SAVANNAH DISTRICT

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SHEP Progression Chart

*Contractor's anticipated construction start date


Outer Harbor Dredging

Award Status: Awarded $134.5 million contract to Great Lakes Dredge & Dock Company of Oak Brook, Illinois
    
Summary
: The Dredge Alaska moved into the Atlantic Ocean Sept. 10, 2015 to begin deepening the harbor from its current 42-foot depth to 47 feet (slightly deeper in the ocean end of the harbor). The contract covers extending the entrance channel by 7 miles, and deepening of the outer harbor from approximately Fort Pulaski for 18.5 miles into the Atlantic Ocean. Dredging the outer harbor is the first step to deepening the entire 40-mile shipping channel and harbor from deep ocean to the Georgia Ports Authority terminal in Garden City. View the entrance channel progression map for the latest dredging forecast. 
 
Inner Harbor Dredging

Award Status
: Not advertised

Summary: The SHEP will deepen the Savannah harbor and the associated shipping channel from an authorized depth of 42 feet to 47 feet. This deepening will allow larger, more efficient container vessels to use the East Coast’s second busiest container harbor with fewer weight and tidal restrictions. Inner harbor work will also include constructing three bend wideners and two meeting areas, and enlarging the Kings Island Turning Basin at the Garden City Terminal.   


CSS Georgia Recovery Effort

Award Status: Initial work awarded to Dial Cordy and Associates of Jacksonville, Florida. Panamerican Consultants of Memphis, Tennessee conducted field work. The U.S. Navy, which owns the vessel, recovered major pieces of the ironclad.
     
Summary
: The remains of the CSS Georgia, a Confederate ship, previously rested on the bottom of the Savannah River adjacent to the shipping channel, near Old Fort Jackson. The CSS Georgia’s location impeded the channel expansion. Construction began in January 2015 when archaeologists mobilized for the first contract on the recovery of the CSS Georgia ironclad. The Corps of Engineers removed the remains from their location to protect them from further damage. Archeologists recovered more than 1,700 artifacts, most of which are related to the mechanics of the vessel. For more information on the current status of the CSS Georgia recovery process, visit its dedicated website here.
 
Dissolved Oxygen Injection System 

Award Status: Awarded $99.6 million contract to CDM Constructors Inc. of Maitland, Florida

Summary: In July 2015, the Savannah District awarded a contract to begin building dissolved oxygen injection system systems upstream on Plant McIntosh and downstream of Hutchinson Island. Workers began clearing the land for construction in February 2016. The process will remove water from the river, inject it with oxygen inside 12, two story devices called Speece cones, and return the water back to the river. These devices will maintain the level of dissolved oxygen in the harbor at the pre-SHEP 47’ deepening level. The DO system is scheduled to be operational by December 2017.
 
Raw Water Storage Impoundment

Award Status
: Awarded $40.2 million contract to Thalle Construction Company of Hillsborough, North Carolina.

Summary: Construction on the raw water storage impoundment began March 2016. We estimate active construction will take 18-21 months depending on weather and other factors. The impoundment, a small reservoir, will provide an additional resource of fresh water that may be needed when the Savannah River experiences drought conditions at extremely high tides in hot weather. Use of the impoundment during these rare occurrences ensures water quality remains unchanged. During normal operations, water will continue to be drawn from Abercorn Creek and will bypass the impoundment. During low river flows and high tides, pumping from Abercorn Creek will stop and water will be drawn from the impoundment until tides recede.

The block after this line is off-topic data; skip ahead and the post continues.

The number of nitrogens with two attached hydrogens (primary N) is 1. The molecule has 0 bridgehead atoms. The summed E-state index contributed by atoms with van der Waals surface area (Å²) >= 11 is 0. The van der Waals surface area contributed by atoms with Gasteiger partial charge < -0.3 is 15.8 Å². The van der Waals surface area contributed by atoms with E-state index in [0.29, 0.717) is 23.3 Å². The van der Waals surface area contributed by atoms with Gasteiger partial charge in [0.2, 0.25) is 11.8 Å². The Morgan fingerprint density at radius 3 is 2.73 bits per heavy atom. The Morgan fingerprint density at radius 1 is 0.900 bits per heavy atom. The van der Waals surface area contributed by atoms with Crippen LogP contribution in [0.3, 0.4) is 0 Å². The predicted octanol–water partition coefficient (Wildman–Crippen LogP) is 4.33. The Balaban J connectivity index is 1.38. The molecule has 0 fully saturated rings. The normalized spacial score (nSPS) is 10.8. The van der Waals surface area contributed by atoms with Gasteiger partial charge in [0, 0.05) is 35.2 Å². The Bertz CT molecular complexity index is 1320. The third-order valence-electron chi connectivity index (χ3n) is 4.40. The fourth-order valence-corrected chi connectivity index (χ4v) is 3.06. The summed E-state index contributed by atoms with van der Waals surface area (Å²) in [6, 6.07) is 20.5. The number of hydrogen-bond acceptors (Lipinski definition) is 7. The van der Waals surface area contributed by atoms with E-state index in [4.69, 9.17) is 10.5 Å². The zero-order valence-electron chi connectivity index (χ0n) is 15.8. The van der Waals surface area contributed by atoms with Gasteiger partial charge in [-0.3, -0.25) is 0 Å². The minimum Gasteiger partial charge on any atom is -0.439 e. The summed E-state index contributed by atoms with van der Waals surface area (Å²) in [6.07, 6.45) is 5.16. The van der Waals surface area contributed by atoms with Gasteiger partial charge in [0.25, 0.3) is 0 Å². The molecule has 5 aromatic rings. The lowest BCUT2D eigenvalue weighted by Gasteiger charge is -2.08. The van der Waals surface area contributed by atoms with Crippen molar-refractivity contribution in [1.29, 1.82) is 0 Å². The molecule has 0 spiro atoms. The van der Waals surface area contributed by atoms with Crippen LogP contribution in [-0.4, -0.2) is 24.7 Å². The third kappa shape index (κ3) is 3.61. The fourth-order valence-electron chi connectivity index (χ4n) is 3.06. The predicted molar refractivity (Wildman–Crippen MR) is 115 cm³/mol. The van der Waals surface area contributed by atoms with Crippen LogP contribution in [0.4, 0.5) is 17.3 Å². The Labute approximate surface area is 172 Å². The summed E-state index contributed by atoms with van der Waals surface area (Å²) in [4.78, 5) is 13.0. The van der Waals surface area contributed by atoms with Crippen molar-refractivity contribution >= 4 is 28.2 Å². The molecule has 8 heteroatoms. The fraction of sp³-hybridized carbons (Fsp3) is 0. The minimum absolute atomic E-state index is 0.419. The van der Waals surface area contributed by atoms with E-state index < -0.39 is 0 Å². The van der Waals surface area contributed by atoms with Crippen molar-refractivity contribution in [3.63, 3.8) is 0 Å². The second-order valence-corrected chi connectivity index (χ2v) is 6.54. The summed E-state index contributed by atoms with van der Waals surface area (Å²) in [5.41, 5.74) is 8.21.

Flow Re-routing 

Award Status: Not advertised

Summary: The 47-foot plan includes several modifications to tidal creeks in the upper harbor. These changes will re-direct the flow of saltwater to significantly reduce the amount of impacts to freshwater marsh, which was determined the highest priority wetland natural resource in the Savannah River Basin. The flow re-routing plan will direct more freshwater into the Back River area on the South Carolina side of the river.

Flow re-routing would reduce salinity in 740 acres of salt marsh, converting it to brackish marsh (making it less salty, but not exceeding four parts per thousand of salinity). Studies show the wetlands will retain the same functional value, thus constituting “no net loss” of wetlands. 
 
New Savannah Bluff Lock and Dam Fish Passage

Award Status
: Not advertised

Summary: The harbor deepening is expected to adversely impact habitat for one endangered species, the shortnose sturgeon. Harbor deepening would allow additional saltwater to enter the harbor and travel further upstream into areas currently used by this species. The increased salinity would reduce the suitability of some of these areas. To compensate for those impacts, the project includes construction of a fish passageway around the New Savannah Bluff Lock & Dam. This passage would restore access to historical spawning grounds for the shortnose sturgeon and other species. The design was coordinated closely with NOAA Fisheries with an estimated construction cost of $35 million.